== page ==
All of this happens automatically and seamlessly, without losing any crucial information along the way. Without IoT, a human worker would have to complete each step in the process manually. This is prone to error, especially with the massive amount of information about each product that flows through these systems. But thanks to IoT, humans are all but eliminated from the equation, speeding up the process while drastically reducing errors.
Warehouse Management Systems
The use of a WMS is the cherry on top of all of your smart technology. These software solutions help you collect, manage and view all kinds of data about your warehouse operations. This allows you to keep track of how efficient your warehouse’s day-to-day operations are running.
Since most WMS solutions can collect real-time data and create visual reports, they help reveal any deficiencies in your processes. After viewing a WMS report, you can take appropriate action to fix any issues and get your operations back on track.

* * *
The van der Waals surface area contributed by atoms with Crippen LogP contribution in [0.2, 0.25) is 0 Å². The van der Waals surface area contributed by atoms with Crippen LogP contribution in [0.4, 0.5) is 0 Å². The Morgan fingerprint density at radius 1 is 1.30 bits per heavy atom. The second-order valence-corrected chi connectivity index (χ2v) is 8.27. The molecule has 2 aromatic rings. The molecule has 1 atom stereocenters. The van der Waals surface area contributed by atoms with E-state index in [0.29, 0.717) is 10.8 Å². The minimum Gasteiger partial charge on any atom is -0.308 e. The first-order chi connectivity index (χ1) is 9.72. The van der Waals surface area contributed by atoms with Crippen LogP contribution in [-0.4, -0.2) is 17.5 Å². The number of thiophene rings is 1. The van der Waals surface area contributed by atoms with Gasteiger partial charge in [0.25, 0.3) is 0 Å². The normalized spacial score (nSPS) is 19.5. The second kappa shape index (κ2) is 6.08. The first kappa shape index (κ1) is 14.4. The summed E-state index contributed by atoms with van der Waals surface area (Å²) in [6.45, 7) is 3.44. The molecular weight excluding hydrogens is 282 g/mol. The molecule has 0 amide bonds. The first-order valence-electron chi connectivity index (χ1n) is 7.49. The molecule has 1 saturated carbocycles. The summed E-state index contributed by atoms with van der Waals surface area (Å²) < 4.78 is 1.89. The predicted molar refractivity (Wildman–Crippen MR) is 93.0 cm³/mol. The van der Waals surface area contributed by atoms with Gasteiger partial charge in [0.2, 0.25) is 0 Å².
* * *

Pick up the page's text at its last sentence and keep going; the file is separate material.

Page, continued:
Implementing Smart Warehouse Systems
The warehouse of today is starting to resemble a scene from a sci-fi movie — and we think that’s a good thing. As we continue on into the not-so-distant future, warehouse automation will become even more prevalent, and smart warehouse systems will dominate the industry. So not to be all, “The end is nigh!” for warehouses that don’t embrace smart warehouse systems, but… the end is nigh.
It’s time to start implementing automation. We’re not saying that you need to buy and implement every piece of technology we listed above (not right away, at least). That would require a huge upfront investment that only the largest of warehousing operations could afford. Instead, start small and build towards automation. Start with just one of these technologies, and after a few years, add another. A few years after that, add another, and so on and so forth.
We suggest starting with a WMS. It’s one of the cheapest to implement, and by gathering and managing your warehousing data, it’s essentially the heart of a smart warehouse system. Have any other advice on implementing or using smart warehouse systems? Let us know below.